The Point to Remember
By March 1955, a good seven years before the Cuban missile deployment, the Soviets had already figured out that their missiles could hit out-of-range targets if they were simply moved closer to the targets!
The CIA’s 1962 statements about missiles in Cuba appear in NIE 85-62 (21 March 1962), NIE 85-2-62 (1 August 1962), and in Special National Intelligence Estimate (SNIE) 85-3-62 (19 September 1962). The March 1962 opinion is described in No. 11 in this series, The CIA’s Cracked Crystal Ball (http://napa.patch.com/blog_posts/the-cias-cracked-crystal-ball). The August and September estimates will be discussed in future posts.
My primary source for Operation ATOM is Matthias Uhl and Vladimir I. Ivkin, “ ‘Operation Atom’: The Soviet Union’s Stationing of Nuclear Missiles in the German Democratic Republic, 1959.” Cold War International History Project Bulletin 12/13, Fall Winter 2001, 299-307. www.wilsoncenter.org/sites/default/files/CWIHPBulletin12-13_p3.pdf. While the authors’ account is fully documented, most of the documents they cite are in Russian or German and are archived in Russia or Germany. None of these documents appear to have been translated into English.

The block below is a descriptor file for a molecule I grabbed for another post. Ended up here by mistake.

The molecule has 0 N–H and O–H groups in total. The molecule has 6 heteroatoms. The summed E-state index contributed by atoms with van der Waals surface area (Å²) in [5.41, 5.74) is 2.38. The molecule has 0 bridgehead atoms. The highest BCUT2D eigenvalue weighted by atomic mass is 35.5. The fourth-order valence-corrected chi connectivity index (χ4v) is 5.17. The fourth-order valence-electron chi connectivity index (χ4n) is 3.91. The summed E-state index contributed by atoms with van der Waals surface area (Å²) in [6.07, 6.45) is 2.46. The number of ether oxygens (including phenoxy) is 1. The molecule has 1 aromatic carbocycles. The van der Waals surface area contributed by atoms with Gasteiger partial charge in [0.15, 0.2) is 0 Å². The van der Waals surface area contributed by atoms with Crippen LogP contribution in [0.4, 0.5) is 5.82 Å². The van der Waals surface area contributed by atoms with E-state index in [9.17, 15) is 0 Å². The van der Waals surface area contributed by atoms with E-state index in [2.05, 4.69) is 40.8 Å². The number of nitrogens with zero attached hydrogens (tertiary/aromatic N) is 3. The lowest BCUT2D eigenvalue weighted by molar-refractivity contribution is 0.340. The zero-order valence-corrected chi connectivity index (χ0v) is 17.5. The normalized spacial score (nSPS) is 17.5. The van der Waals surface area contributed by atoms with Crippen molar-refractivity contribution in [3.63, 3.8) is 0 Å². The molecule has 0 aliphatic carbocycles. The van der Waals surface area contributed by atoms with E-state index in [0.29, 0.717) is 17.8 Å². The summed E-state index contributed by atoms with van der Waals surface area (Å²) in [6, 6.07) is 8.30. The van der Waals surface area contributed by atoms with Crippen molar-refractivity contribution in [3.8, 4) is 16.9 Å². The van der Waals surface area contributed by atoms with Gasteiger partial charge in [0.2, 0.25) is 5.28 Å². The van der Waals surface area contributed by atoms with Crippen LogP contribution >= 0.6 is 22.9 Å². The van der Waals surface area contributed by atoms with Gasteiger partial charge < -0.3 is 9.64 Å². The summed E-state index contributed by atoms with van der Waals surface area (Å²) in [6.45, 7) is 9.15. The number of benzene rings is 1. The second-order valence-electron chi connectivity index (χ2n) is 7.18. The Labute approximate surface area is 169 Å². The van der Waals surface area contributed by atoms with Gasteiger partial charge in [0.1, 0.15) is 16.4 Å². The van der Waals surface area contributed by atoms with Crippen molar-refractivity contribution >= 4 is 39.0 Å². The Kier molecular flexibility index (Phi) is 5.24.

The authors do provide an English translation of the TOP SECRET Soviet order signed by Khrushchev and Bulganin that initiated what became Operation ATOM.
The Soviet reluctance to deploy missiles outside its borders is understandable. It feared that an uprising in a satellite might result in missiles deployed there being trained around on the USSR itself.
As of 1955, uprisings had occurred in Soviet satellites, most notably in East Germany in 1953. An uprising in Hungary in 1956 was crushed by Soviet tanks and infantry on Khrushchev’s orders. The Soviet government was keenly aware that it could govern its satellites only through repression and violence.
Concerning who in the Intelligence Community knew about ATOM and when they knew it, Uhl and Ivkin write,
“…documentary evidence thus far available suggests that information on the nuclear missile deployments may not have reached top-level policymakers in the US until late 1960. It was not until then that US intelligence agencies had even reached firm conclusions on the GDR deployment. Indeed, the CIA believed that the Soviet missiles were still in the GDR as of early 1961!”
To support these statements, Uhl and Ivkin cite an “Intelligence Note” dated 4 January 1961 written to the Secretary of State by Hugh S. Cumming Jr., director of State’s Bureau of Intelligence and Research, concerning “Deployment of Soviet Medium Range Missiles in East Germany.” This document is housed in the National Archives. FN 33 p. 306. I do not have a copy.
Statistics for the R-5 M missile come from the Federation of Atomic Scientists. www.fas.org/nuke/guide/russia/theater/r-5.htm. A nuclear kiloton is the equivalent of one thousand tons of TNT. Thus, the R-5 M’s warhead had the destructive power of 300,000 tons of TNT. The U.S. atomic bomb dropped on Hiroshima was rated at roughly 12 kilotons, or 12,000 tons of TNT (sources vary on the precise KT of that first bomb).